Thursday, May 15, 2014

Battle of the Books, Bracket Seven, Second Round :: Clockwork Angels by Kevin J. Anderson vs. Quantum Coin by E. C. Myers

Our third match in the second round of Bracket Seven of the Battle of the Books pits Clockwork Angels by Kevin J. Anderson against Quantum Coin by E. C. Myers. The winner will be the book I (Amy) most want to continue reading after 50 pages.

Clockwork Angels:  ECW Press, September 2012, 315 pages, cover art and interior illustrations by Hugh Syme. This is a novelization of the album of the same name by the rock band Rush, based on a story and lyrics by Rush's Neil Peart. Kevin J. Anderson is a bestselling science fiction author who has written many novels in well-known fictional universes. Clockwork Angels reached the second round by defeating Red Sand by Ronan Cray.

In Clockwork Angels, we met Owen Hardy who lives in Albion where life is extremely scheduled and everyone knows their place. Owen's seventeenth birthday and official adulthood is soon. It’s time, his father told him, to put away his foolish daydreams.

Owen boldly asked Lavinia, his girlfriend, to meet him at midnight for a kiss under the stars. Lavinia doesn't meet him. She didn't take him seriously or she was unwilling to bend the rules.

Owen hears the clanging of a steamliner. Owen liked to watch the steamliner go by his village each afternoon, but he had never been awake to see the one passing at night. Owen daringly runs down to the glowing rails. A man in a cargo car waves and offers his hand. Owen impulsively allows the man to pull him aboard.

The steamliner is bound for Crown City. Owen worries about what he's done, but looks forward to the adventure. The nameless man is strangely disrespectful of what Owen was brought up to believe. Hours later, on the outskirts of the city, the man gives Owen some coins and jumps off the train. Owen, realizing that he's now a rule-breaker, jumps off before the station.

Owen explores Crown City. He wanted to see the Clockwork Angels but is not allowed to get in. Owen spies workmen removing anarchist graffiti from buildings. At a carnival, Owen gets his fortune told by a mechanical fortune teller.

Quantum Coin:  Pyr books, October 2012, 331 pages, cover art by Sam Weber. Quantum Coin is the sequel to Fair Coin, which was E. C. Myers' first novel. Quantum Coin reached the second round by defeating The Path of the Fallen by Dan O'Brien.

In Quantum Coin, Ephraim was at Senior Prom. While waiting for the return of Jena, his date, Ephraim talked with his geeky friend Nathan, who was filming videos. When Ephraim spotted Jena, she was no longer wearing her Prom dress. Soon Ephraim realized that she was not Jena at all, but Zoe, an analog of Jena from a parallel universe. Ephraim met Zoe in his adventures last year.

Jena returns, with her twin girlfriends, in time to see Ephraim with Zoe. Before the two Jenas attract more attention, Ephraim suggests that all six of them go somewhere more private to talk.

Strange things are apparently happening in the multiverse. Zoe has a controller that looks like a flip phone, which works with Ephraim's coin in shifting universes. After Zoe's arrival, Nathan's video camera began capturing ghostly images of people from a parallel universes.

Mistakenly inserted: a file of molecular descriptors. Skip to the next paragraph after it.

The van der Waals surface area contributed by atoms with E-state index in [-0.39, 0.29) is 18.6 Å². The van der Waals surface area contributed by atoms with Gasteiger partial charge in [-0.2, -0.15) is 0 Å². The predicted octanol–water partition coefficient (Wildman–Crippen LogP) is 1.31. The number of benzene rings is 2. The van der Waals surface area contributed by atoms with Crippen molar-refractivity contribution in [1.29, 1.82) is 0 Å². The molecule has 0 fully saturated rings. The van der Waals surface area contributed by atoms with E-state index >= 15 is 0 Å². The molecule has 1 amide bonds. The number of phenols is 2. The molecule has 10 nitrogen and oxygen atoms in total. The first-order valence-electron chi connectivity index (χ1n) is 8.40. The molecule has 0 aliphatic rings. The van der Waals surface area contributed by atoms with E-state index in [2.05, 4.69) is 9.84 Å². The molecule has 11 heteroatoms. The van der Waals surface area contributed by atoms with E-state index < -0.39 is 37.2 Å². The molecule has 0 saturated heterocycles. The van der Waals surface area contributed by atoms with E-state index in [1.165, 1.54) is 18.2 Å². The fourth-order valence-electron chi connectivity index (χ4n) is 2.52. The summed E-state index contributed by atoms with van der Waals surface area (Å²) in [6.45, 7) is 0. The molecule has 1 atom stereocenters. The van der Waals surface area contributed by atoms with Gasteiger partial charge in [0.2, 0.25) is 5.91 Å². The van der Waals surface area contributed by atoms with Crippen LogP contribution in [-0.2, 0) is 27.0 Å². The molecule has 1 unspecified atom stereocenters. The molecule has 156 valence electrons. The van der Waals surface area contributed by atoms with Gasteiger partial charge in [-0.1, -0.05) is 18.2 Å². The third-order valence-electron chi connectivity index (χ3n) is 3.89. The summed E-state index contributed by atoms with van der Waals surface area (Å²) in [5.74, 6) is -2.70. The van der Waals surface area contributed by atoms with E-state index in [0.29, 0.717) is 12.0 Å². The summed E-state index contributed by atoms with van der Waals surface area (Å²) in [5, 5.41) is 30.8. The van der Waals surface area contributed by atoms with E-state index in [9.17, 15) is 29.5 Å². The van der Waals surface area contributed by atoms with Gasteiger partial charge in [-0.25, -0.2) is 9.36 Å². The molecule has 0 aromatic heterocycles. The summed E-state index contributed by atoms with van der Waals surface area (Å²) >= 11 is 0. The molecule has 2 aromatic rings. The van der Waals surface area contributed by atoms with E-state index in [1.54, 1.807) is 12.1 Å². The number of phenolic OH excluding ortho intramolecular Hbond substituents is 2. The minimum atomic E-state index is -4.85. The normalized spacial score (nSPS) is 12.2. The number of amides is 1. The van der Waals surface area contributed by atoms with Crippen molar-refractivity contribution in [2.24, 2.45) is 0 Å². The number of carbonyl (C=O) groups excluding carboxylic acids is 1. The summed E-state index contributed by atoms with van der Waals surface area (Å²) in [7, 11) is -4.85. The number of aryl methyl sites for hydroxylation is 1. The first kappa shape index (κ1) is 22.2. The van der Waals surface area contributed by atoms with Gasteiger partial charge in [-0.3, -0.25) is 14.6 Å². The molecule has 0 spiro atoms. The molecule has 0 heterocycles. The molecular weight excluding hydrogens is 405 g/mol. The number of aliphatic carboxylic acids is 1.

Zoe and Ephraim need to go see Nathaniel, an analog of Nathan in a futuristic timeline. Jena insists on coming with them. When they try to arrive in the other universe, they are somehow blocked. Upon returning, Jena's two twin girlfriends merge into a one girl.

To test that the controller and the coin still work, Ephraim, Zoe and Jena go to Zoe's universe. Zoe has modified her grandfather's old ham radio to pick up transmissions from parallel universes. They hope to contact Nathaniel over the radio.

The Battle:  This match-up features a steampunk fantasy book going up against a YA science fiction book.

Clockwork Angels, with the Watchmaker's extreme order, is different than many fantasy books, and that's a good point. I can believe that there would be people like Owen that don't quite fit in. But I'm somewhat uncomfortable that others seem to know of Owen's rebellion before Owen even knows himself, such as the mysterious peddler who gifted Owen with a book telling how things were horrible before the Watchmaker's stability, and the nameless, freedom-seeking stranger who pulled Owen to aboard the steamliner in the middle of the night.

So far, Owen is a lone traveler seeing new people and new places. I'm curious where Owen's adventures will take him.

Quantum Coin involves a group of teenagers. There are unknown problems to fix. I think that Ephraim, Zoe and Jena revealed what was going on to Nathan and the Morales sisters a bit too quickly. But the explanation about parallel universes was useful to me as a reader.

I enjoyed that Ephraim phoned his mom to tell her he's going to another universe. His mom first asked, "Who's in jail?", and later questioned Ephraim if he had been drinking.

I liked how the characters interacted with each other:
"Hey, what happens if this machine moves you to a universe where there's something already occupying the space you're standing in?" Nathan asked. "Like a building or an obelisk?"

"An obelisk?" Ephraim asked. "Why would there be an obelisk here?"

"Because it's the future! The future has obelisks. And zeppelins. There are always zeppelins in alternate universes."
After reading 50 pages, both of these books are engaging and readable. Yet for Battle of the Books, I'm forced to choose between them. After some thought, I decided that I was more interested in continuing reading the sillier, but fun, book about parallel universes.

THE WINNER: Quantum Coin by E.C. Myers

Quantum Coin advances to the semifinals to face either The Apocalypse Codex by Charles Stross or Apollo’s Outcasts by Allen Steele.

To see the whole bracket, click here.